The Hyundai Veloster is a sporty, three-door compact car with unique looks, fun driving dynamics and good fuel economy. It launched as a 2012 model with a naturally aspirated 1.6-liter engine that makes 138 horsepower and an admirable EPA rating of 40 mpg Highway with the standard 6-speed manual transmission. The engine uses all the right high-tech stuff to get these numbers, such as Gasoline Direct Injection (GDI), and Dual Continuously Variable Valve Timing (D-CVVT).
For 2013, the Veloster Turbo joins the lineup. The new 2013 Veloster Turbo uses a turbocharged version of the 1.6-liter four-cylinder engine for a peppy 201 hp and 196 pound-feet of torque, along with bigger brakes and tires.
Like the base Veloster, the Turbo gets a standard 6-speed manual gearbox. A traditional 6-speed automatic with Shiftronic is optional. The naturally aspirated Veloster, meanwhile, uses a dual-clutch automatic.
The Turbo's increased performance predictably takes a toll on gas mileage, but still achieves a respectable 26 mpg City and 38 mpg Highway EPA rating with the manual and 25/34 mpg with the automatic.
The Veloster Turbo distinguishes itself from the naturally aspirated model with a huge front grille, a body kit, different front and rear bumpers, a rear spoiler and upgraded standard features such as leather upholstery, heated front seats and pushbutton start. All turbos ride on larger, 18-inch wheels.
Perhaps most interestingly, the Veloster Turbo is available in a matte gray paint color, which costs an extra $1,000 and, like other cars with flat paint colors, must be taken care of meticulously by hand. The paint is so fussy that customers must sign a release form that states they won't take it through an automated carwash. Those who pop for the high-maintenance paint will receive a car-care kit with cleaning products they can use at home.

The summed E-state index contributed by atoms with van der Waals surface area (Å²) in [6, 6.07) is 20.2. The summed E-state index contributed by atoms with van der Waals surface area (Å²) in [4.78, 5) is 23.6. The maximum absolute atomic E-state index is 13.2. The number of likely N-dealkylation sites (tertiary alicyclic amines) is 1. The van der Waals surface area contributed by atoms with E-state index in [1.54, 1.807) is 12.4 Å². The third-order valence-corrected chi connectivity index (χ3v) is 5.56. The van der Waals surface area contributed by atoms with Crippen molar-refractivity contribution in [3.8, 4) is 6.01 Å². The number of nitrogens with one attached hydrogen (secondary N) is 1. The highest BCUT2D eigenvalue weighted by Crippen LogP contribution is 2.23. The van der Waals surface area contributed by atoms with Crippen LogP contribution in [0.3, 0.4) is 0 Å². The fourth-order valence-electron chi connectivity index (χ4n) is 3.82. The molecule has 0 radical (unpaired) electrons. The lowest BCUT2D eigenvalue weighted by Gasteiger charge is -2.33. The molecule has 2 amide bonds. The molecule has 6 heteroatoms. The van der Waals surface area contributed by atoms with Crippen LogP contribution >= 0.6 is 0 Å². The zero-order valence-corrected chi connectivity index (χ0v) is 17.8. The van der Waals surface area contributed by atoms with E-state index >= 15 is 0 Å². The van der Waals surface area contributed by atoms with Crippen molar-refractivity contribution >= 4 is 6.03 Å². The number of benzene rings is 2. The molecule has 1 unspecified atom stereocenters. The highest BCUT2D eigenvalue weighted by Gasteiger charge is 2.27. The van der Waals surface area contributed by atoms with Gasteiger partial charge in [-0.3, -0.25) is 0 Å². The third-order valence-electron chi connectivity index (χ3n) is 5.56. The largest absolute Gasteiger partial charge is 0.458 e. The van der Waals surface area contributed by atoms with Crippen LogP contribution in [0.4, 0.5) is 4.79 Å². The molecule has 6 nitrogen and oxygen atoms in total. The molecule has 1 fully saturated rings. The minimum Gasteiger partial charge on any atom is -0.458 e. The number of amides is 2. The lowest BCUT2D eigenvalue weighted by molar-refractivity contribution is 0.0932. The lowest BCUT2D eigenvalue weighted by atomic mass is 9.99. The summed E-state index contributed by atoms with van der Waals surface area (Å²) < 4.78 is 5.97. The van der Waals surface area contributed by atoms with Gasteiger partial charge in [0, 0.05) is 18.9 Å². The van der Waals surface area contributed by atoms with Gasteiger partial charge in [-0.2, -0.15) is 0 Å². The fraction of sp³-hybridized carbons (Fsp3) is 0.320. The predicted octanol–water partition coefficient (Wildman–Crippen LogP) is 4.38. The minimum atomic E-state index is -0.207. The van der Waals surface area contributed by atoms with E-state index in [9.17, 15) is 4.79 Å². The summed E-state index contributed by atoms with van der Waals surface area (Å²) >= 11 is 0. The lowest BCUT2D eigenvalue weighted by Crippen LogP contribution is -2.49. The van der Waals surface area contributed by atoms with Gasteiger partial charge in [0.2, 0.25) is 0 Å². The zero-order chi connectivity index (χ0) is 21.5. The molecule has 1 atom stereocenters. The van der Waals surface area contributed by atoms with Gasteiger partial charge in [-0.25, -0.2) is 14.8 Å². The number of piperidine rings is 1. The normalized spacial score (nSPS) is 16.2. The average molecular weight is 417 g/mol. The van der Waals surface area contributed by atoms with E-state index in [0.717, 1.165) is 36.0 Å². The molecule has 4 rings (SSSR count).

The Veloster's styling gets a lot of looks on the highway, although we think it looks a tad overdone. As a three-door coupe, it totally pulls off the two-door roofline. The third door is on the passenger side, hinged at the front like a real door. With other three-door compacts, the third door can be awkwardly hinged; not so with the Veloster. It's easy to climb in and out of the back seat, and total interior volume is best in the sporty compact class, blowing the Mini Cooper Clubman out of the water.
Much of the Hyundai Veloster was designed and developed in the U.S., most notably the rear suspension that gives Veloster an excellent all-around ride that's dialed-in but still comfortable. Steering is solid, secure, and gives great feedback; cornering is stable.
Interior details include nice console support at the right thigh, good feel with the three-spoke leather steering wheel, pleasing uncluttered gauges, and digital information that's easily accessed. There's a blind spot at the C-pillar over the driver's shoulder, and the horizontal structural support in the fastback glass liftgate restricts visibility, but it still offers better visibility than most other coupes.
The Hyundai Veloster's competitors include the Fiat 500, Honda Civic hatchback, Mini Cooper Clubman, Volkswagen Beetle and Volkswagen Golf, while the Veloster Turbo goes up against sportier, more powerful versions of these compacts like the Fiat 500 Abarth, Honda Civic Si, Mini Cooper Clubman S, Volkswagen Beetle Turbo and Volkswagen GTI. The Veloster might not have the cachet enjoyed by some of the competition, but it offers excellent value for the money and superior fuel economy.